2.3 The expert community
The platform vets all parties, records and authenticates all transactions that use the platform, rejecting illegitimate or questionable data. Expert members of Ties.Network can also be requested to provide feedback on your project or enterprise, if you want them to. The level of anonymity is optional to the users. The option to remain anonymous makes it a safe environment for anyone to warn investors of funding a scam, to warn participants of illegitimate organizations, to caution someone against hiring a certain contractor or accepting a certain job. The expert community can use this platform to provide professional feedback regarding issues discussed on the platform or point out the limitations, or deficiencies, of any particular transaction.

2.4 What Ties.Network can do for you:
Help you engage in economic trade with entities from any country.
Provide a real-time transparent platform for conducting trade. Benefits include: rating businesses, smart contracts technology, locked-in funds that are only released when the contract is fulfilled. Provide security: all transactions can be witnessed and monitored by qualified experts who intervene to resolve conflicts should you wish so.
Provide you with an extensive network of highly-professional members of crypto-community, connected to the blockchain industry, crypto economics, and IT.
Give you a flexible platform to expand your network of professional connections and search for specialists in completely different areas Give transparency to the outsourcing process.
Give openness and scalability with a technically unlimited basic protocol that can handle a growing amount of storage, and has the potential to be enlarged to accommodate membership growth.

3. Ties.Network Aspects

3.1.1 Profile
The profile serves as a single entry point for the user to the community. Registration denotes agreement with community rules and is completed by opening a wallet that contains TIE currency (Ties.Network platform tokens) (chapter 6). The keys to the wallet are attached to user’s profile. There is an option to use/restore the wallet from multiple devices. When filling out the profile, the user allocates the degree of anonymity that he or she wants. Even if the user selects total anonymity, platform mediators can still investigate and regulate user conduct (through geography, personal data, photos containing personal information, stylistics, spelling and punctuation of texts, etc.) to maintain platform trust. Further, the platform gives a user a crowd-sourced rating, implements a review system and allows advertisers to place and manage ads. Your profile
Your profile is a page that describes your career history, education, and other related content that you may want to publish.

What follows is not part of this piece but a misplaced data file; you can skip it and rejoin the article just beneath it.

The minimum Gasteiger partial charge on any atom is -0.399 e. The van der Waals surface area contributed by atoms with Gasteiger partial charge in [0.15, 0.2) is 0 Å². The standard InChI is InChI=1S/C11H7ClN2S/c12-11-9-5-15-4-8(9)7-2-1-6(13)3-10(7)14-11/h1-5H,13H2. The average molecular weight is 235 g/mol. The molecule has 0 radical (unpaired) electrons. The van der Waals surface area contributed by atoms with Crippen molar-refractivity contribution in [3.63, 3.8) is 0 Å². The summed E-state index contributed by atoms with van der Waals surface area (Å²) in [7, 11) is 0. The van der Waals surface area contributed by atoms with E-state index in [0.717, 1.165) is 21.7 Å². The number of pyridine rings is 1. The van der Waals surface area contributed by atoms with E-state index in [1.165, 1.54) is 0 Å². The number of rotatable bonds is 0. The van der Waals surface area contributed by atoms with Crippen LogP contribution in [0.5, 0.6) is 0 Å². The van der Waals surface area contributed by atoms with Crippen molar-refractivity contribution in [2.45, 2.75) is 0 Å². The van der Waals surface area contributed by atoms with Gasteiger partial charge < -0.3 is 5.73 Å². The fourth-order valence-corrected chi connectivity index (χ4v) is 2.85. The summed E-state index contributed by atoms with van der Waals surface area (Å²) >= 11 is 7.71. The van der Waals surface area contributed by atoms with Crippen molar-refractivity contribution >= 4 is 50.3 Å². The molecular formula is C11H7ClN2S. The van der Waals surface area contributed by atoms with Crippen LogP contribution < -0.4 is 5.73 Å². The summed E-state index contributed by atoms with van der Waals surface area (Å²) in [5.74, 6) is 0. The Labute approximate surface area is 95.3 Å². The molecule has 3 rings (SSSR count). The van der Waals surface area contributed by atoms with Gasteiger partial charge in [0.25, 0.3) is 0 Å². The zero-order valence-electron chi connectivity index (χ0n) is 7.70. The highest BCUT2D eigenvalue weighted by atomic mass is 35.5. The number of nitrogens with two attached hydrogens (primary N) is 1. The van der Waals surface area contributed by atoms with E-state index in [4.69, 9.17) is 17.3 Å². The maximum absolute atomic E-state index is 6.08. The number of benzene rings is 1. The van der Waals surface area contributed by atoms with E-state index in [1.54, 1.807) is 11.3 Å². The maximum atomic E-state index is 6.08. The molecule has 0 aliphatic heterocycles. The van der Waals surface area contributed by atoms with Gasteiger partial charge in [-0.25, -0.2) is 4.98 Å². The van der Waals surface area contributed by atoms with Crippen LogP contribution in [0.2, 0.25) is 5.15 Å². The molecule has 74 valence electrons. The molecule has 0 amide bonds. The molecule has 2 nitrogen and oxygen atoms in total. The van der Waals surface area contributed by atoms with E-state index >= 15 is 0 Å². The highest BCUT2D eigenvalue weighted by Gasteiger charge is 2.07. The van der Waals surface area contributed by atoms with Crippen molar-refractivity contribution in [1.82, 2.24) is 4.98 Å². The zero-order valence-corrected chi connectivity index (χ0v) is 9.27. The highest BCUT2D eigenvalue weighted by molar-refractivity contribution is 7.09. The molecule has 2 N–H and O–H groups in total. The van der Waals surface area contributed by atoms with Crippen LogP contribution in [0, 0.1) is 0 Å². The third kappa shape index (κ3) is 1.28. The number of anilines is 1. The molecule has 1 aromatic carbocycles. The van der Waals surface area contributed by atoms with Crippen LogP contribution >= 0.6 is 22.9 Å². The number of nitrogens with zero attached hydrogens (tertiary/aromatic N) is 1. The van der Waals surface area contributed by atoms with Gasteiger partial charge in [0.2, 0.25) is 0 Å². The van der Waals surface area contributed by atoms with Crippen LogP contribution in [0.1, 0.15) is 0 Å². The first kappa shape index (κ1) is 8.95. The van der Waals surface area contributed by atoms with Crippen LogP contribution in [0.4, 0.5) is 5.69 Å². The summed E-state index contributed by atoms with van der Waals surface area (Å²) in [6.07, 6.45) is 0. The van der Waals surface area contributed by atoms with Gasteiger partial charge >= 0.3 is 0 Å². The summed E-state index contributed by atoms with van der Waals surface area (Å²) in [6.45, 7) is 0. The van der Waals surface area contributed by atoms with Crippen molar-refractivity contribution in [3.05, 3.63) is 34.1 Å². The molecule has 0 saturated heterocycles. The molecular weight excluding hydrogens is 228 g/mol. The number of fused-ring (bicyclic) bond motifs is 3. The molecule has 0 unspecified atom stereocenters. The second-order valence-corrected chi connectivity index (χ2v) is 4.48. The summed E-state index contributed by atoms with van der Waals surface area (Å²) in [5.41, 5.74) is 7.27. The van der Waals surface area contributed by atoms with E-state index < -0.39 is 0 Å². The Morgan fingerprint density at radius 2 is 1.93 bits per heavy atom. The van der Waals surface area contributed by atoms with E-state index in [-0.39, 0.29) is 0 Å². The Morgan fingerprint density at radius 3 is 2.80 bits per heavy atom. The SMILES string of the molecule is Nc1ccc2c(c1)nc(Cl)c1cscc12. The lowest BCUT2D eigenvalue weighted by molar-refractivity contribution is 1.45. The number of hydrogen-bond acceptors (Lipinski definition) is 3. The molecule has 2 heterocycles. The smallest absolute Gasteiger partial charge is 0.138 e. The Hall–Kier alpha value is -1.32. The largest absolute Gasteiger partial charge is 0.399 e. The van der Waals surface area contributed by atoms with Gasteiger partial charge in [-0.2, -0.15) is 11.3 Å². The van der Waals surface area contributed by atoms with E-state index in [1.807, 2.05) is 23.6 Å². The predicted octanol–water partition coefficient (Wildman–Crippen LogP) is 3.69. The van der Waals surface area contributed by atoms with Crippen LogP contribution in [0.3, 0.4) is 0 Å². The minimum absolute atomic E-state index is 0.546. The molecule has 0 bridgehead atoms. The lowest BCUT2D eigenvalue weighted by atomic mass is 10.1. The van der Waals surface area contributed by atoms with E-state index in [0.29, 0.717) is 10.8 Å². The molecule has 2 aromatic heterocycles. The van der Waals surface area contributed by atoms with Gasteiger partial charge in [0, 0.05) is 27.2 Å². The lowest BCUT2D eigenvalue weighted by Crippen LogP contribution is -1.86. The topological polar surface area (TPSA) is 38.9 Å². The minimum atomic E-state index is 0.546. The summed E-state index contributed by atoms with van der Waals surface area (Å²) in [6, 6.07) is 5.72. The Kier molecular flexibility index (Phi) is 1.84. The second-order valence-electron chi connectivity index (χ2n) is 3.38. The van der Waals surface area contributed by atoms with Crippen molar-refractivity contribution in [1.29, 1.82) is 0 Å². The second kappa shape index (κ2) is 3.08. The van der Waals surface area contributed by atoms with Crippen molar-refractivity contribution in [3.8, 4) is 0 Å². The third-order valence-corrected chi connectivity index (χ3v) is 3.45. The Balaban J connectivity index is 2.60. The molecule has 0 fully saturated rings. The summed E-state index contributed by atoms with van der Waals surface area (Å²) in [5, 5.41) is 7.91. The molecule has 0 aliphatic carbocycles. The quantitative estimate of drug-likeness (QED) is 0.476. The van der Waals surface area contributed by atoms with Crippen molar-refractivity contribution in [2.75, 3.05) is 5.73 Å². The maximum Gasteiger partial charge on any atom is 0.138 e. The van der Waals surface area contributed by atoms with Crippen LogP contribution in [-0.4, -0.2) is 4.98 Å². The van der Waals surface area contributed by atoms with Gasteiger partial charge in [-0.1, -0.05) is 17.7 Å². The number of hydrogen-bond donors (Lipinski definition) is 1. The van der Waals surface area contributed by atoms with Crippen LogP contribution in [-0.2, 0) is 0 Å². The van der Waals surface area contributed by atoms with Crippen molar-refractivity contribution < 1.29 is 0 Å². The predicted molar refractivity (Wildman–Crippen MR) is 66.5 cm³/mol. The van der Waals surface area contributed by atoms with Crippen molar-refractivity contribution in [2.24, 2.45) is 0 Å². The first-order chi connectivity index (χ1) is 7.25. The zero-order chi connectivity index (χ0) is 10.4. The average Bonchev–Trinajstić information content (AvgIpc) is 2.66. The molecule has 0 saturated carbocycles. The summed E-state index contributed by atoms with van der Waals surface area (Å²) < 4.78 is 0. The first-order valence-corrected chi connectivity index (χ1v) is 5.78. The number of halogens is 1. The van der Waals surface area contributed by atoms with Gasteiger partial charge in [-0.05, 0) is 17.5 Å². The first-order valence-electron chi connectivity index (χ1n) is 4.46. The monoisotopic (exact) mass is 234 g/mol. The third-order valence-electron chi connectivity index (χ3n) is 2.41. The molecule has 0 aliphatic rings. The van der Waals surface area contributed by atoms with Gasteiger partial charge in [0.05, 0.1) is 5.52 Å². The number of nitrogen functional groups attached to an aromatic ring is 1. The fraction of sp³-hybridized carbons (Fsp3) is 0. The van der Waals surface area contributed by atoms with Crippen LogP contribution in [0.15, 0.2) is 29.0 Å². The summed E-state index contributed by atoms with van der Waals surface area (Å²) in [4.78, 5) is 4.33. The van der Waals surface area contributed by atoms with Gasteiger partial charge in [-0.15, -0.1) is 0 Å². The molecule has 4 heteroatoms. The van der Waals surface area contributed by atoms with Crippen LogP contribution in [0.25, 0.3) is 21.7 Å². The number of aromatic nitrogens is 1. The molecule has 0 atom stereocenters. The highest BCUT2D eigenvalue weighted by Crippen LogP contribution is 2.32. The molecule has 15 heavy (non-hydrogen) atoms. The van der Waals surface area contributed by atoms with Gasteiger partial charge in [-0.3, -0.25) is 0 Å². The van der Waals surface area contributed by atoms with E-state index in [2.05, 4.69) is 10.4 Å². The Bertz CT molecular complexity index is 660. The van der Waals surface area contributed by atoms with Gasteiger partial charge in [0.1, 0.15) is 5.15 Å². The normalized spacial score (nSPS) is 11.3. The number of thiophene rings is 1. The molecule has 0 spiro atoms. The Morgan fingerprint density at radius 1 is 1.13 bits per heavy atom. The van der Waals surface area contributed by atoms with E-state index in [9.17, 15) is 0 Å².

The user information includes:
Name and surname
Date of birth
Contact information
Current occupation or position
A professional headshot
Skills and experiences
Business ads
Keywords to be included in the search
A rating and review form (which can be filled out by other users based on previous business transactions), as well as advertising form for their goods and services.
Chat – This refers to communication between the users in real-time. All messaging history in the chats is stored client-side (mobile/desktop) and encrypted using an end-to-end protocol. The content of the chats (photos, videos, files) is also encrypted and stored in the same manner.

3.1.2 Deals
This refers to an agreement that two or more parties enter for their mutual benefit onTies.Network. In our case, a “deal” denotes the economic exchange of TIE tokens for some products, goods, services or currencies of any form. It also implies investing in startups, projects and participating in token generation events. Invoice
A list of goods sent or services provided, with a statement of the sum due for these. In reference to Ties.Network:
A user named A contracts a deal with party B to complete a job or a service. B then presents A with a form that proves the job/service was completed and requests payment.
A accepts the invoice and pays B with TIE currency. Escrow and disputes
Payment is transferred to a smart contract escrow, which is only released when the results of the transaction are accepted by all parties involved. When and only if necessary, Ties.Network arbitrators would intervene to resolve disputes (for further information see further “Self-organization and motivation”). Cryptocurrency and fiat currency exchange for TIE tokens
The essence of the platform indicates trade and exchange, give and take, and purchase and sale with TIE tokens. The platform will allow P2P exchange of TIE token to other currencies and fiat money.

3.1.3 Search results
Users can search profiles of wanted employers, services, organizations, individuals, and the like. The search results are presented as a list with filters (e.g., individuals, projects, connections, ratings).

3.1.4 Project
A project on Ties.Network is an instrument for users’ collaboration within a certain industry allowing users to discuss/share their ideas, make P2P financial transactions between the project team members and collect finance from other users of the platform. Basic attributes of a project:
The existence of a project owner (public or anonymous).
The existence of a project moderator (role within the project).